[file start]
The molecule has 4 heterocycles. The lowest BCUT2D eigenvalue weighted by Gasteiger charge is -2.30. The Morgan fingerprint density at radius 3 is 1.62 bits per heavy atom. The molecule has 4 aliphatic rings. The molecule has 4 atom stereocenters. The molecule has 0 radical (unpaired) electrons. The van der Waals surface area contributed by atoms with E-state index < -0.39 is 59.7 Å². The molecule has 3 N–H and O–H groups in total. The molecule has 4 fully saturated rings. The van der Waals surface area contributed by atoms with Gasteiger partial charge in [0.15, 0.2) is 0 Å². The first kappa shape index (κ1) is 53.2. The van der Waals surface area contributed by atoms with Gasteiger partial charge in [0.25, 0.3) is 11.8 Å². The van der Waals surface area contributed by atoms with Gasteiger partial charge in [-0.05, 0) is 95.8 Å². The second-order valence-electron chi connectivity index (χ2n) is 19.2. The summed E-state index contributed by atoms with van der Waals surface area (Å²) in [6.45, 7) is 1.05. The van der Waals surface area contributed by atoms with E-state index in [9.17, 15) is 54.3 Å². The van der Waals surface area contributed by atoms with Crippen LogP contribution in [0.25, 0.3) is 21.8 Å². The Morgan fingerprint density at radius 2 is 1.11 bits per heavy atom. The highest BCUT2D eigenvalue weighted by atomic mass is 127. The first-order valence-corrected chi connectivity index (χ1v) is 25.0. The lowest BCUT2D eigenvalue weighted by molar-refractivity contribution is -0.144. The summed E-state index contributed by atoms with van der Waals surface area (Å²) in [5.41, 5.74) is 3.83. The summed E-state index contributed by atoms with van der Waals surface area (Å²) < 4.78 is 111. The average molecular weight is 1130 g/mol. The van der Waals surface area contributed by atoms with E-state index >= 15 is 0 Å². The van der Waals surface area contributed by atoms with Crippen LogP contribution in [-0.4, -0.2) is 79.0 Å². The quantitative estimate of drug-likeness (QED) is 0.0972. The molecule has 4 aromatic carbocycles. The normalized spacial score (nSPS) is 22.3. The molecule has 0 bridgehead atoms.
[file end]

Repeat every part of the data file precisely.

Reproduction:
The molecule has 4 heterocycles. The lowest BCUT2D eigenvalue weighted by Gasteiger charge is -2.30. The Morgan fingerprint density at radius 3 is 1.62 bits per heavy atom. The molecule has 4 aliphatic rings. The molecule has 4 atom stereocenters. The molecule has 0 radical (unpaired) electrons. The van der Waals surface area contributed by atoms with E-state index < -0.39 is 59.7 Å². The molecule has 3 N–H and O–H groups in total. The molecule has 4 fully saturated rings. The van der Waals surface area contributed by atoms with Gasteiger partial charge in [0.15, 0.2) is 0 Å². The first kappa shape index (κ1) is 53.2. The van der Waals surface area contributed by atoms with Gasteiger partial charge in [0.25, 0.3) is 11.8 Å². The van der Waals surface area contributed by atoms with Gasteiger partial charge in [-0.05, 0) is 95.8 Å². The second-order valence-electron chi connectivity index (χ2n) is 19.2. The summed E-state index contributed by atoms with van der Waals surface area (Å²) in [6.45, 7) is 1.05. The van der Waals surface area contributed by atoms with E-state index in [9.17, 15) is 54.3 Å². The van der Waals surface area contributed by atoms with Crippen LogP contribution in [0.25, 0.3) is 21.8 Å². The Morgan fingerprint density at radius 2 is 1.11 bits per heavy atom. The highest BCUT2D eigenvalue weighted by atomic mass is 127. The first-order valence-corrected chi connectivity index (χ1v) is 25.0. The lowest BCUT2D eigenvalue weighted by molar-refractivity contribution is -0.144. The summed E-state index contributed by atoms with van der Waals surface area (Å²) in [5.41, 5.74) is 3.83. The summed E-state index contributed by atoms with van der Waals surface area (Å²) < 4.78 is 111. The average molecular weight is 1130 g/mol. The van der Waals surface area contributed by atoms with E-state index >= 15 is 0 Å². The van der Waals surface area contributed by atoms with Crippen LogP contribution in [-0.4, -0.2) is 79.0 Å². The quantitative estimate of drug-likeness (QED) is 0.0972. The molecule has 4 aromatic carbocycles. The normalized spacial score (nSPS) is 22.3. The molecule has 0 bridgehead atoms.